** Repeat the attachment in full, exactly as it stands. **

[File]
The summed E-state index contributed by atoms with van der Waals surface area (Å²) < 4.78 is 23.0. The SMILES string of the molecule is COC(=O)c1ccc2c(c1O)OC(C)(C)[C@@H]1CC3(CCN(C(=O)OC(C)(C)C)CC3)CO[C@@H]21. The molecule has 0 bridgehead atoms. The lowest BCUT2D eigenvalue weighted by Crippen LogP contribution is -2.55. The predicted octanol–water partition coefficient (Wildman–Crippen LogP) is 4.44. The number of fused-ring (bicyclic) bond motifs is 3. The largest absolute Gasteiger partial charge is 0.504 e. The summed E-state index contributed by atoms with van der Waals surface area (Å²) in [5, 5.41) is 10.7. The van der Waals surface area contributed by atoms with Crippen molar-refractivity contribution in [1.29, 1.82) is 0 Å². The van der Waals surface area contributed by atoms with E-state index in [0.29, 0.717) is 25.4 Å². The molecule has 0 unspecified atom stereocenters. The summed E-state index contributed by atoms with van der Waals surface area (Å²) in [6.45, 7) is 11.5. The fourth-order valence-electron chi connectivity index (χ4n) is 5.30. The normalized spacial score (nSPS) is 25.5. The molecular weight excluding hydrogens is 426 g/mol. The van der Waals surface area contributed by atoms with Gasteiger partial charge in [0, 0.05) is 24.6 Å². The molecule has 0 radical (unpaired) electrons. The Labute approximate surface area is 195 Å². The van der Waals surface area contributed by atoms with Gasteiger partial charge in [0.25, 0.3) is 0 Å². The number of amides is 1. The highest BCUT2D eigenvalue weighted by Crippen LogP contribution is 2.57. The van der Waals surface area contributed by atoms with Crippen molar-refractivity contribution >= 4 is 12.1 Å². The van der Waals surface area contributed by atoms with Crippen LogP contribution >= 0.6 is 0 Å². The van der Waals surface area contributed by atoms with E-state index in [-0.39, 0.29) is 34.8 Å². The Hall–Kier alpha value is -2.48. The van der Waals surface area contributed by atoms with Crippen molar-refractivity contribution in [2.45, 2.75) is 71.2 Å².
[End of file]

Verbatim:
The summed E-state index contributed by atoms with van der Waals surface area (Å²) < 4.78 is 23.0. The SMILES string of the molecule is COC(=O)c1ccc2c(c1O)OC(C)(C)[C@@H]1CC3(CCN(C(=O)OC(C)(C)C)CC3)CO[C@@H]21. The molecule has 0 bridgehead atoms. The lowest BCUT2D eigenvalue weighted by Crippen LogP contribution is -2.55. The predicted octanol–water partition coefficient (Wildman–Crippen LogP) is 4.44. The number of fused-ring (bicyclic) bond motifs is 3. The largest absolute Gasteiger partial charge is 0.504 e. The summed E-state index contributed by atoms with van der Waals surface area (Å²) in [5, 5.41) is 10.7. The van der Waals surface area contributed by atoms with Crippen molar-refractivity contribution in [1.29, 1.82) is 0 Å². The van der Waals surface area contributed by atoms with E-state index in [0.29, 0.717) is 25.4 Å². The molecule has 0 unspecified atom stereocenters. The summed E-state index contributed by atoms with van der Waals surface area (Å²) in [6.45, 7) is 11.5. The fourth-order valence-electron chi connectivity index (χ4n) is 5.30. The normalized spacial score (nSPS) is 25.5. The molecular weight excluding hydrogens is 426 g/mol. The van der Waals surface area contributed by atoms with Gasteiger partial charge in [0, 0.05) is 24.6 Å². The molecule has 0 radical (unpaired) electrons. The Labute approximate surface area is 195 Å². The van der Waals surface area contributed by atoms with Gasteiger partial charge in [0.25, 0.3) is 0 Å². The number of amides is 1. The highest BCUT2D eigenvalue weighted by Crippen LogP contribution is 2.57. The van der Waals surface area contributed by atoms with Crippen molar-refractivity contribution >= 4 is 12.1 Å². The van der Waals surface area contributed by atoms with Crippen LogP contribution >= 0.6 is 0 Å². The van der Waals surface area contributed by atoms with E-state index in [-0.39, 0.29) is 34.8 Å². The Hall–Kier alpha value is -2.48. The van der Waals surface area contributed by atoms with Crippen molar-refractivity contribution in [2.45, 2.75) is 71.2 Å².